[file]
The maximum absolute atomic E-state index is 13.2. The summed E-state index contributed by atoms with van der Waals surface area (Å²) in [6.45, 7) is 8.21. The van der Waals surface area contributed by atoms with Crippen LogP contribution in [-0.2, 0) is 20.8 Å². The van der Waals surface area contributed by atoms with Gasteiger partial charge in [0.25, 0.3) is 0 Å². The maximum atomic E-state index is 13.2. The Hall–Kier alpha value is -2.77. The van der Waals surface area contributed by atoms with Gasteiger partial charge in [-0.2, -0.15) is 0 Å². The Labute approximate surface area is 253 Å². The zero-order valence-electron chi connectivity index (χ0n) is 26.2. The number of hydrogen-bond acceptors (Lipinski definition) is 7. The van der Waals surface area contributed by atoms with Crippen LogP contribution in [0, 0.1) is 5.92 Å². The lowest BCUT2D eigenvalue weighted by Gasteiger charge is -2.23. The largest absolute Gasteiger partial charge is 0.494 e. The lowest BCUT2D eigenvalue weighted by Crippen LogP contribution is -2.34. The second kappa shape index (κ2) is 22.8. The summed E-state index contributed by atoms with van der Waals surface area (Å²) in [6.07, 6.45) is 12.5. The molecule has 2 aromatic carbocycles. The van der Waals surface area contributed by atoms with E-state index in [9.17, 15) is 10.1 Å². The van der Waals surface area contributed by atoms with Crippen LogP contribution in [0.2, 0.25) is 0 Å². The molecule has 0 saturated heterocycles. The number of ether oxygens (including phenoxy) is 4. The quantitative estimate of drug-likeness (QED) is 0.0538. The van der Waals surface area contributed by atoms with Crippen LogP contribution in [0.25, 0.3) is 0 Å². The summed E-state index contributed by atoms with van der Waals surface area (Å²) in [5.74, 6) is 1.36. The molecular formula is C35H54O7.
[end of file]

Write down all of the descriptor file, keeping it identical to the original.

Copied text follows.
The maximum absolute atomic E-state index is 13.2. The summed E-state index contributed by atoms with van der Waals surface area (Å²) in [6.45, 7) is 8.21. The van der Waals surface area contributed by atoms with Crippen LogP contribution in [-0.2, 0) is 20.8 Å². The van der Waals surface area contributed by atoms with Gasteiger partial charge in [0.25, 0.3) is 0 Å². The maximum atomic E-state index is 13.2. The Hall–Kier alpha value is -2.77. The van der Waals surface area contributed by atoms with Gasteiger partial charge in [-0.2, -0.15) is 0 Å². The Labute approximate surface area is 253 Å². The zero-order valence-electron chi connectivity index (χ0n) is 26.2. The number of hydrogen-bond acceptors (Lipinski definition) is 7. The van der Waals surface area contributed by atoms with Crippen LogP contribution in [0, 0.1) is 5.92 Å². The lowest BCUT2D eigenvalue weighted by Gasteiger charge is -2.23. The largest absolute Gasteiger partial charge is 0.494 e. The lowest BCUT2D eigenvalue weighted by Crippen LogP contribution is -2.34. The second kappa shape index (κ2) is 22.8. The summed E-state index contributed by atoms with van der Waals surface area (Å²) in [6.07, 6.45) is 12.5. The molecule has 2 aromatic carbocycles. The van der Waals surface area contributed by atoms with E-state index in [9.17, 15) is 10.1 Å². The van der Waals surface area contributed by atoms with Crippen LogP contribution in [0.2, 0.25) is 0 Å². The molecule has 0 saturated heterocycles. The number of ether oxygens (including phenoxy) is 4. The quantitative estimate of drug-likeness (QED) is 0.0538. The van der Waals surface area contributed by atoms with Crippen LogP contribution in [0.25, 0.3) is 0 Å². The summed E-state index contributed by atoms with van der Waals surface area (Å²) in [5.74, 6) is 1.36. The molecular formula is C35H54O7.